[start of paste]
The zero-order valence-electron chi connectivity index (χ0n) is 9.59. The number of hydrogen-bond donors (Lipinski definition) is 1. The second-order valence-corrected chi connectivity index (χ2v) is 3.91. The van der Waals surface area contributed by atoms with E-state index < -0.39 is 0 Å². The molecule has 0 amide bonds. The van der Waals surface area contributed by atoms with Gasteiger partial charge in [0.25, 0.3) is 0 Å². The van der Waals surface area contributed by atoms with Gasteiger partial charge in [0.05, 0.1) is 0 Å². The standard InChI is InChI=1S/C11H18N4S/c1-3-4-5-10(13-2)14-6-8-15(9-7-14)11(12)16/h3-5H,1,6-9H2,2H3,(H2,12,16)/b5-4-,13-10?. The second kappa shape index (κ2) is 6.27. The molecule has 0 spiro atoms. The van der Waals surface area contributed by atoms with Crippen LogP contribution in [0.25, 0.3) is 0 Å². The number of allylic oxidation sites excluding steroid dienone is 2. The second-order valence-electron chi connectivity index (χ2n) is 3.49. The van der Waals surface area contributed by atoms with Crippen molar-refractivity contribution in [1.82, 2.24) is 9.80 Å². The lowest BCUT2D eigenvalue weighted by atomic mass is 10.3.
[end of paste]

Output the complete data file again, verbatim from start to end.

The zero-order valence-electron chi connectivity index (χ0n) is 9.59. The number of hydrogen-bond donors (Lipinski definition) is 1. The second-order valence-corrected chi connectivity index (χ2v) is 3.91. The van der Waals surface area contributed by atoms with E-state index < -0.39 is 0 Å². The molecule has 0 amide bonds. The van der Waals surface area contributed by atoms with Gasteiger partial charge in [0.25, 0.3) is 0 Å². The van der Waals surface area contributed by atoms with Gasteiger partial charge in [0.05, 0.1) is 0 Å². The standard InChI is InChI=1S/C11H18N4S/c1-3-4-5-10(13-2)14-6-8-15(9-7-14)11(12)16/h3-5H,1,6-9H2,2H3,(H2,12,16)/b5-4-,13-10?. The second kappa shape index (κ2) is 6.27. The molecule has 0 spiro atoms. The van der Waals surface area contributed by atoms with Crippen LogP contribution in [0.25, 0.3) is 0 Å². The number of allylic oxidation sites excluding steroid dienone is 2. The second-order valence-electron chi connectivity index (χ2n) is 3.49. The van der Waals surface area contributed by atoms with Crippen molar-refractivity contribution in [1.82, 2.24) is 9.80 Å². The lowest BCUT2D eigenvalue weighted by atomic mass is 10.3.